Grads and Moms: Tips for Landing a Great Job
Searching for a job is exhausting and sometimes, defeating, but it doesn't need to be. Here is my advice for stay-at-home moms and soon-to-be college grads looking to land a great job.
Remember when you thought you knew everything? What was that, yesterday? Back in the old days when it was time for me to get my first “real job”, I sort of fell into it. I was lucky to be at the right place, at the right time and I’m a talker, so…. things just sort of happened. And, thank God for that, because I knew NOTHING. Before I knew it, I had bypassed the interview and was set up with a desk, a client list and an MCI calling card (for those of you who know what I am talking about, congrats, you’re as old as me). I had the world on a string!
I am frequently approached to give advice on job searches and I give it freely. You see, I stayed home with my kids for over 10 years and didn’t do any traditional work outside of the home. Fast-forward to a divorce and college for the little darlings, and a return to work was necessary. It was tough. I hadn’t really prepped myself to dive back in—my skills were rusty, and it was much, much harder to land something meaningful this time around. Ironic that this was the first time in my adult life that I NEEDED a job, and needed it desperately. My own story will come in a later post, but I think it’s important for those of us who have landed in their dream careers to be mentors to those who haven’t found it yet.
Most people who contact me for job advice fall into 2 categories: They are either friends of my children who are embarking on their “first job” or they are like I was, a stay-at-home mom who needs to get back into the workforce for one reason or another. Here are some tips for both of these types of job-seekers:
1) Clean up your profile pictures. OK, so here is the deal. You have plenty of time to show your level of hip AFTER you land the interview. For me, it’s a deal-breaker to have anything less than a clean, professional looking picture. Depending on the industry, your picture can convey your ability to be a culture fit, but do not be fooled. You need to demonstrate you know what appropriate business communication looks like. A picture is just an extension of this knowledge that your future employer needs to see you have mastered. I’m not saying you need to look like a Brooks Brothers ad, but be clean, have a nice smile, clothing that fits, and is appropriate for the business at hand.
2) Clean up your social media. We all have opinions. There is no need to share your opinion and spark debate everyday on social media. Keep it to a minimum. You have no idea who is looking and guess what? Your future employer is checking you out. You can’t be a liability on that front.
3) Be respectful of people’s time. This goes for an interview, a call, any part of the process. Show up on time. On time is, by the way, a few minutes early. I hate to be so blunt, but if you are a stay-at-home mom re-entering the workforce, no one will care that your child needed something that made you late. Look, it happens to me once a week, but I am not trying to be hired by anyone. PLAN AHEAD. Likely you will be looking for an employer who is family-focused and these things won’t affect your position AFTER you are hired. However, remember, your future boss needs to see you can get it done. YOU CAN GET IT DONE. You just have to have safeguards in place so you are on-time and focused.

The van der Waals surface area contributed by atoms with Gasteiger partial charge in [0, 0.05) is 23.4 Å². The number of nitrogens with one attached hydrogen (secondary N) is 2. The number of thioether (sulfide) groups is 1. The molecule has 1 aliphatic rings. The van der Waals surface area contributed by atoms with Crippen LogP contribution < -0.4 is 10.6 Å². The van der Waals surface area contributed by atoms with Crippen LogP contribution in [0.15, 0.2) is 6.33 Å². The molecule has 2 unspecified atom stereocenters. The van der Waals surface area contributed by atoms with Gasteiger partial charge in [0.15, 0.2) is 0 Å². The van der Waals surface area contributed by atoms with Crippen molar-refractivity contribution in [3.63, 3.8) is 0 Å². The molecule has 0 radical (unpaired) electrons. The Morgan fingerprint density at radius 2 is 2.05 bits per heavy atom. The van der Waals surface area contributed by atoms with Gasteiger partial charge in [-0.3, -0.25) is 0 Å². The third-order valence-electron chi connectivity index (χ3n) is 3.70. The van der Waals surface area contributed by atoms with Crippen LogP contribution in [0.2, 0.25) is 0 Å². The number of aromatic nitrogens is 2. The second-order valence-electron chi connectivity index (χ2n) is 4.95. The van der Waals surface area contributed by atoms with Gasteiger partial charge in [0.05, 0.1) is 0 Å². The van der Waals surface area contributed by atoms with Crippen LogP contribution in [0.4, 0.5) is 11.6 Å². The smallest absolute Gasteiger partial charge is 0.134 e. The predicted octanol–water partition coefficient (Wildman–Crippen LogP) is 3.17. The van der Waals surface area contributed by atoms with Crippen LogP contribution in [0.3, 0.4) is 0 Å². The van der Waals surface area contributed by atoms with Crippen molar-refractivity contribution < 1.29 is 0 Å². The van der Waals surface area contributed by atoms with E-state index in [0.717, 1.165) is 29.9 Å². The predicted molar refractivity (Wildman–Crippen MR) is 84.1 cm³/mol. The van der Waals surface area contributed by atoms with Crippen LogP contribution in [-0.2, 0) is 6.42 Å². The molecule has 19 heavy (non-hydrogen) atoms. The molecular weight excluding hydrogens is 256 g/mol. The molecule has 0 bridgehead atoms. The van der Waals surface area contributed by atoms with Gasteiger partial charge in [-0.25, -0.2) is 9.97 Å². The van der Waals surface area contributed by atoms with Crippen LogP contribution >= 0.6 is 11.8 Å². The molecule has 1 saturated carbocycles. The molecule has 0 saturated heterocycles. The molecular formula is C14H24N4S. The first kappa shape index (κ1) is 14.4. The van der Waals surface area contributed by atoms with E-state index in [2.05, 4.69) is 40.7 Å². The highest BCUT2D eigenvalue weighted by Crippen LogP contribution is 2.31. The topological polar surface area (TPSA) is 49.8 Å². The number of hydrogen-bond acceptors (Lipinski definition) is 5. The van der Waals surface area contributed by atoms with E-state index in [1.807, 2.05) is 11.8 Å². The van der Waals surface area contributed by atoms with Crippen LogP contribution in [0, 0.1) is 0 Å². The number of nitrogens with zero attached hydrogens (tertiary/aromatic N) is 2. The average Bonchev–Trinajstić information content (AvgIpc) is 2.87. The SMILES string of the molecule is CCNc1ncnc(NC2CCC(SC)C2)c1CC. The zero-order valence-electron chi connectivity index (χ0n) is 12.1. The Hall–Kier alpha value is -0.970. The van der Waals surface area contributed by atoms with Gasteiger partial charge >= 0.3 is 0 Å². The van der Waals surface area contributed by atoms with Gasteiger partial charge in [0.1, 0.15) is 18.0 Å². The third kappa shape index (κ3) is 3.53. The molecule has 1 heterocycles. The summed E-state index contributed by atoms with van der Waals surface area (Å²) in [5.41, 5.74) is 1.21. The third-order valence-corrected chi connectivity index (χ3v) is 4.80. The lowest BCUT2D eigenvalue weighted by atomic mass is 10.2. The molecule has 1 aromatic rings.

4) Have someone help you with your resume. If you are reading this, please reach out to me. Though I am not a professional resume writer, I do see a lot of them. I can make suggestions and if necessary, point you in the direction of someone who can help you further. Let your guard down and allow people to help you.
5) Think about your relevant non-work experience. Were you the captain of your sports team? PTA Committee Chair? Mom? All of these positions, though unpaid have prepared you to be a valuable employee. The first time I interviewed post-stay-at-home mom days, I was able to link my experience running several lacrosse initiatives for my kids to the job duties I’d be required to execute—time management, organization, public speaking, people wrangling. DO NOT SELL YOURSELF SHORT.
6) Be honest with yourself about your requirements. Will you be able to survive on the salary? The travel? What personal sacrifices will you have to make if you take this job? You can be picky. IT IS YOUR LIFE AND YOU ONLY GET ONE.
7) Be realistic. You have not ever been in the business world or you’ve been out of it for years. You will have to put in the time and prove your worth. I did and most everyone has to also. Be patient and work hard and people will notice.
8) Be yourself. Being yourself may not get you hired. That is the truth. But, you will eventually find a position that speaks to your strengths and passion. Pretending to be someone you’re not will only delay your journey to your best job.
Good luck! As a bonus for reading this blog to the end, I am happy to conduct practice interviews and have some “give back” time scheduled weekly. Message me and I’ll check you out and share my thoughts!